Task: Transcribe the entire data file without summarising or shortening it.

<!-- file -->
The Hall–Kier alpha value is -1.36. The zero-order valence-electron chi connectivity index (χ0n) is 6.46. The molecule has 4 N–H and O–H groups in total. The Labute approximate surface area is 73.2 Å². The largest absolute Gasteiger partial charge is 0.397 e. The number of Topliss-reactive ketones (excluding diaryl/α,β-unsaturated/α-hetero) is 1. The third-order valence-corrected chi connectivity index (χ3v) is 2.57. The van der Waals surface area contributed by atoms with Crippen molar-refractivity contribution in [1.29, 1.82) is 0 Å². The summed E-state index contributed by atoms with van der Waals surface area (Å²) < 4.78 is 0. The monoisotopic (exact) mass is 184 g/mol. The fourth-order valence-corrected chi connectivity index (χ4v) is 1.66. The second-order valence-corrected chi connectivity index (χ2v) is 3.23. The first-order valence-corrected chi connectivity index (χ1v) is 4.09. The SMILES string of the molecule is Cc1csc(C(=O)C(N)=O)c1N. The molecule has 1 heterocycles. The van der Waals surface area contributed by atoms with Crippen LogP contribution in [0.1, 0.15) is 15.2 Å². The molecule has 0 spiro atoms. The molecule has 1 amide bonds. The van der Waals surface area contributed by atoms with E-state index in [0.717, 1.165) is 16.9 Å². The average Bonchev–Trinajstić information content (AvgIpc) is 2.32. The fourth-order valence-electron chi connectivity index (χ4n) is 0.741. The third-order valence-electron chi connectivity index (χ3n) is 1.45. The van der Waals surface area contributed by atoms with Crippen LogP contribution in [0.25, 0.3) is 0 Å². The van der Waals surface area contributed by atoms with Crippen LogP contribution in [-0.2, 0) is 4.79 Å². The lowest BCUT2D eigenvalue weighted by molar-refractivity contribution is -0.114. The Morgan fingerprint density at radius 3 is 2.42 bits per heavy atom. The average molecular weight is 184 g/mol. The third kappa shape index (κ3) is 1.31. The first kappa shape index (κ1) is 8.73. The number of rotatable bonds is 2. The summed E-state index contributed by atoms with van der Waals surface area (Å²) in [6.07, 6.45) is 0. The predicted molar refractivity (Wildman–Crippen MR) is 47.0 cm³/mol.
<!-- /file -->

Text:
The Hall–Kier alpha value is -1.36. The zero-order valence-electron chi connectivity index (χ0n) is 6.46. The molecule has 4 N–H and O–H groups in total. The Labute approximate surface area is 73.2 Å². The largest absolute Gasteiger partial charge is 0.397 e. The number of Topliss-reactive ketones (excluding diaryl/α,β-unsaturated/α-hetero) is 1. The third-order valence-corrected chi connectivity index (χ3v) is 2.57. The van der Waals surface area contributed by atoms with Crippen molar-refractivity contribution in [1.29, 1.82) is 0 Å². The summed E-state index contributed by atoms with van der Waals surface area (Å²) < 4.78 is 0. The monoisotopic (exact) mass is 184 g/mol. The fourth-order valence-corrected chi connectivity index (χ4v) is 1.66. The second-order valence-corrected chi connectivity index (χ2v) is 3.23. The first-order valence-corrected chi connectivity index (χ1v) is 4.09. The SMILES string of the molecule is Cc1csc(C(=O)C(N)=O)c1N. The molecule has 1 heterocycles. The van der Waals surface area contributed by atoms with Crippen LogP contribution in [0.1, 0.15) is 15.2 Å². The molecule has 0 spiro atoms. The molecule has 1 amide bonds. The van der Waals surface area contributed by atoms with E-state index in [0.717, 1.165) is 16.9 Å². The average Bonchev–Trinajstić information content (AvgIpc) is 2.32. The fourth-order valence-electron chi connectivity index (χ4n) is 0.741. The third-order valence-electron chi connectivity index (χ3n) is 1.45. The van der Waals surface area contributed by atoms with Crippen LogP contribution in [0.25, 0.3) is 0 Å². The van der Waals surface area contributed by atoms with Crippen LogP contribution in [-0.2, 0) is 4.79 Å². The lowest BCUT2D eigenvalue weighted by molar-refractivity contribution is -0.114. The Morgan fingerprint density at radius 3 is 2.42 bits per heavy atom. The average molecular weight is 184 g/mol. The third kappa shape index (κ3) is 1.31. The first kappa shape index (κ1) is 8.73. The number of rotatable bonds is 2. The summed E-state index contributed by atoms with van der Waals surface area (Å²) in [6.07, 6.45) is 0. The predicted molar refractivity (Wildman–Crippen MR) is 47.0 cm³/mol.